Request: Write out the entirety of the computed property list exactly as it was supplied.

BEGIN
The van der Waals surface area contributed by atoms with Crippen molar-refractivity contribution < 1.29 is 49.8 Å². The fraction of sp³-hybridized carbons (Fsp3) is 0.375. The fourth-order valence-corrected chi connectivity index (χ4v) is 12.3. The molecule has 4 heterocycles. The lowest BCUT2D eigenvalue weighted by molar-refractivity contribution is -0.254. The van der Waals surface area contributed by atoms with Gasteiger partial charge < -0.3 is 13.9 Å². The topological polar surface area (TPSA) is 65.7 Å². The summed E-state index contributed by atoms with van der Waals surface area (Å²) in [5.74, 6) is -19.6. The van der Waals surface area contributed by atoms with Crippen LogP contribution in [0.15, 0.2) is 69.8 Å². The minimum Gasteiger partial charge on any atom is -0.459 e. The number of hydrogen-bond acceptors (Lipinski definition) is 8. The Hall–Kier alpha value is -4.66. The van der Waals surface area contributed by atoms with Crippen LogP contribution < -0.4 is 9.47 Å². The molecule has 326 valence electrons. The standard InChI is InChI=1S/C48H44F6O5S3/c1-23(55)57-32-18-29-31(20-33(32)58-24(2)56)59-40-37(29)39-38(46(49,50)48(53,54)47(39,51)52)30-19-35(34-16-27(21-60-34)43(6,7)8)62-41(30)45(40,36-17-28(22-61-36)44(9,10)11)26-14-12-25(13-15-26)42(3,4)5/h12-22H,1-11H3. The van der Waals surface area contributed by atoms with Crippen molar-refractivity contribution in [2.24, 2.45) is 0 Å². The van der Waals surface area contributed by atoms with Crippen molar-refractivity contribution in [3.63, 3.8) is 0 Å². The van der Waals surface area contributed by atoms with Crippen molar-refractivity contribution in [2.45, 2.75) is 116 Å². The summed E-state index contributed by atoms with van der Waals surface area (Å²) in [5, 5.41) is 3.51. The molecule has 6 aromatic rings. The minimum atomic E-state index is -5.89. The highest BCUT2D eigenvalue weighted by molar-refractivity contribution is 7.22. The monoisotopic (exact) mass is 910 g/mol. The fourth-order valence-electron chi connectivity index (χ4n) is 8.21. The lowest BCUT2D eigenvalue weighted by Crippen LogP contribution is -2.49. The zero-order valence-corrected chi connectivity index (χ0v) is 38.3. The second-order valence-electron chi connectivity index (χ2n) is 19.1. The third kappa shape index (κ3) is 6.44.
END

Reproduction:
The van der Waals surface area contributed by atoms with Crippen molar-refractivity contribution < 1.29 is 49.8 Å². The fraction of sp³-hybridized carbons (Fsp3) is 0.375. The fourth-order valence-corrected chi connectivity index (χ4v) is 12.3. The molecule has 4 heterocycles. The lowest BCUT2D eigenvalue weighted by molar-refractivity contribution is -0.254. The van der Waals surface area contributed by atoms with Gasteiger partial charge < -0.3 is 13.9 Å². The topological polar surface area (TPSA) is 65.7 Å². The summed E-state index contributed by atoms with van der Waals surface area (Å²) in [5.74, 6) is -19.6. The van der Waals surface area contributed by atoms with Crippen LogP contribution in [0.15, 0.2) is 69.8 Å². The minimum Gasteiger partial charge on any atom is -0.459 e. The number of hydrogen-bond acceptors (Lipinski definition) is 8. The Hall–Kier alpha value is -4.66. The van der Waals surface area contributed by atoms with Crippen LogP contribution < -0.4 is 9.47 Å². The molecule has 326 valence electrons. The standard InChI is InChI=1S/C48H44F6O5S3/c1-23(55)57-32-18-29-31(20-33(32)58-24(2)56)59-40-37(29)39-38(46(49,50)48(53,54)47(39,51)52)30-19-35(34-16-27(21-60-34)43(6,7)8)62-41(30)45(40,36-17-28(22-61-36)44(9,10)11)26-14-12-25(13-15-26)42(3,4)5/h12-22H,1-11H3. The van der Waals surface area contributed by atoms with Crippen molar-refractivity contribution in [2.24, 2.45) is 0 Å². The van der Waals surface area contributed by atoms with Crippen molar-refractivity contribution in [3.63, 3.8) is 0 Å². The van der Waals surface area contributed by atoms with Crippen molar-refractivity contribution in [2.45, 2.75) is 116 Å². The summed E-state index contributed by atoms with van der Waals surface area (Å²) in [5, 5.41) is 3.51. The molecule has 6 aromatic rings. The minimum atomic E-state index is -5.89. The highest BCUT2D eigenvalue weighted by molar-refractivity contribution is 7.22. The monoisotopic (exact) mass is 910 g/mol. The fourth-order valence-electron chi connectivity index (χ4n) is 8.21. The lowest BCUT2D eigenvalue weighted by Crippen LogP contribution is -2.49. The zero-order valence-corrected chi connectivity index (χ0v) is 38.3. The second-order valence-electron chi connectivity index (χ2n) is 19.1. The third kappa shape index (κ3) is 6.44.